Back when time had hands and a face and watches were wound daily, my grandfather fixed clocks and watches at an old wooden workbench at the back of his jewelry store. When I was about ten, he gave me a shoebox of old watch and clock parts – springs and gears as well as hands and faces – making me wonder if I could put time back together again in a way that would tick. Of course I couldn’t. It was the first of many lessons I would have reminding me that time belongs to a larger wholeness even though we often pretend it is made of parts. No matter how hard I have tried, as an adult or as a child, to parse time, to measure it or contain it, time has always escaped my grasp and, in its own way, beckoned me back into the mysteries of eternity.
Keeping Sabbath or Shabbat is a practice that honors time’s place in these mysteries, its long reach and its wholeness present in every momentary glimpse we get of it. By stepping out of our efforts to measure time and to use it toward productive ends, we are invited to step into time’s deeper reservoirs and to receive the gifts it has to offer. As we do, we experience time’s ability to befriend the soul and nurture it with the wholeness and mystery the soul needs to thrive.
Among my favorite keepsakes from my grandfather are several old pocket watches, none of them still working. One has no hands. Its face is open, its time wholly uncounted, its numbers a circular suggestion reminding me that time doesn’t just march forward in lockstep; it curves and returns, folds back on itself the way the seasons do and tides and the cycles of the moon. When I think of Sabbath practices, this silent pocket watch comes to mind like an open page that lets time rest without being counted. It’s an invitation into a story not yet written but containing past, present and future all as one.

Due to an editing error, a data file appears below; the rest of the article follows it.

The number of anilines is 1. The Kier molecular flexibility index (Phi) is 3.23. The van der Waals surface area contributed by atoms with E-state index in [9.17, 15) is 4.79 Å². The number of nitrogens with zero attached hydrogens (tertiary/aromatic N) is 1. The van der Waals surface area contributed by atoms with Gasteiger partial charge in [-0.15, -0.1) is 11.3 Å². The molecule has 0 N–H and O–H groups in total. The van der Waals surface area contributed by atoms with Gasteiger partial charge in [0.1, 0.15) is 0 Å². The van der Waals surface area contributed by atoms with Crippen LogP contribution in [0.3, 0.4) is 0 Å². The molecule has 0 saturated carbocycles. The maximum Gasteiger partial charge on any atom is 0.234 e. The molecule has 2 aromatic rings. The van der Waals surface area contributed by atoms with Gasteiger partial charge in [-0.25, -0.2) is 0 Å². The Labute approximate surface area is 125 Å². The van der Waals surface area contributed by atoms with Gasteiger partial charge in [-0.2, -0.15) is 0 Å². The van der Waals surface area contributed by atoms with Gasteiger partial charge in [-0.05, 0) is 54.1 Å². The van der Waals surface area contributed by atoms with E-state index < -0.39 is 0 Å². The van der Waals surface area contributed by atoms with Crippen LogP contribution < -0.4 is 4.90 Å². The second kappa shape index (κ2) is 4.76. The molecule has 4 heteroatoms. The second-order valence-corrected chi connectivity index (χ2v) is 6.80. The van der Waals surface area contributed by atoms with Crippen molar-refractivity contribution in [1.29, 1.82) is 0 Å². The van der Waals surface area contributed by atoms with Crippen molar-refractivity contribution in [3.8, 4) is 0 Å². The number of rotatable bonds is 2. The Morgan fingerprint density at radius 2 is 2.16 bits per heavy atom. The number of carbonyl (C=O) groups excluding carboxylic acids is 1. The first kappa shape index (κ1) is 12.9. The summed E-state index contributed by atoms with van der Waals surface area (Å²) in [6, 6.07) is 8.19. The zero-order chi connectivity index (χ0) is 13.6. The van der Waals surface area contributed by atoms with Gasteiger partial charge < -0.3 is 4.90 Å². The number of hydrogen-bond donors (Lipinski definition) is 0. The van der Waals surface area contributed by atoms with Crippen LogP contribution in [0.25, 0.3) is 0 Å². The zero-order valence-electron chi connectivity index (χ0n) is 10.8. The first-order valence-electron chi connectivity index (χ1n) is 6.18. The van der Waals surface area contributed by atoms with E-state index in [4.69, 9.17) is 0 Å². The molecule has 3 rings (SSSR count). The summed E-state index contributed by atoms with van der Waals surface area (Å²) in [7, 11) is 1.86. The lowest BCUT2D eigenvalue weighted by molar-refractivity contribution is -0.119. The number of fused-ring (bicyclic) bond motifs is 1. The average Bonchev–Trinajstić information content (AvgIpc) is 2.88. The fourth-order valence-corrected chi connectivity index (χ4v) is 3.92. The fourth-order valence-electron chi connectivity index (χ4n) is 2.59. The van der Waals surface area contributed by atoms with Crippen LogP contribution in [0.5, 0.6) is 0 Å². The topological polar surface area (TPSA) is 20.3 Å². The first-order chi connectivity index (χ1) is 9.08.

It’s no coincidence that my favorite way of practicing Sabbath is by turning off or turning away from my time-counting devices. Taking technology Sabbaths. Because, when I turn off my smart phone for a full day or more, I experience time differently. I’m more likely to come face to face with it in the real world – in sunrise and sunset, in the people I encounter, in the ground beneath my feet. This is what I call “soul time,” an expansiveness that is playful, imaginative, and curious, the kind of time that feeds the soul.
When was the last time you stepped off the grid of 24/7 timekeeping, and what did you experience when you did? Did you step off long enough to recover your own rhythm and to feed your soul? Imagine you have been given (or you have taken!) a day of spaciousness like that – no commitments or responsibilities, no work, no phone, no texts or email or social media. What will you do with it? What might begin to stir in your heart? How might your soul respond?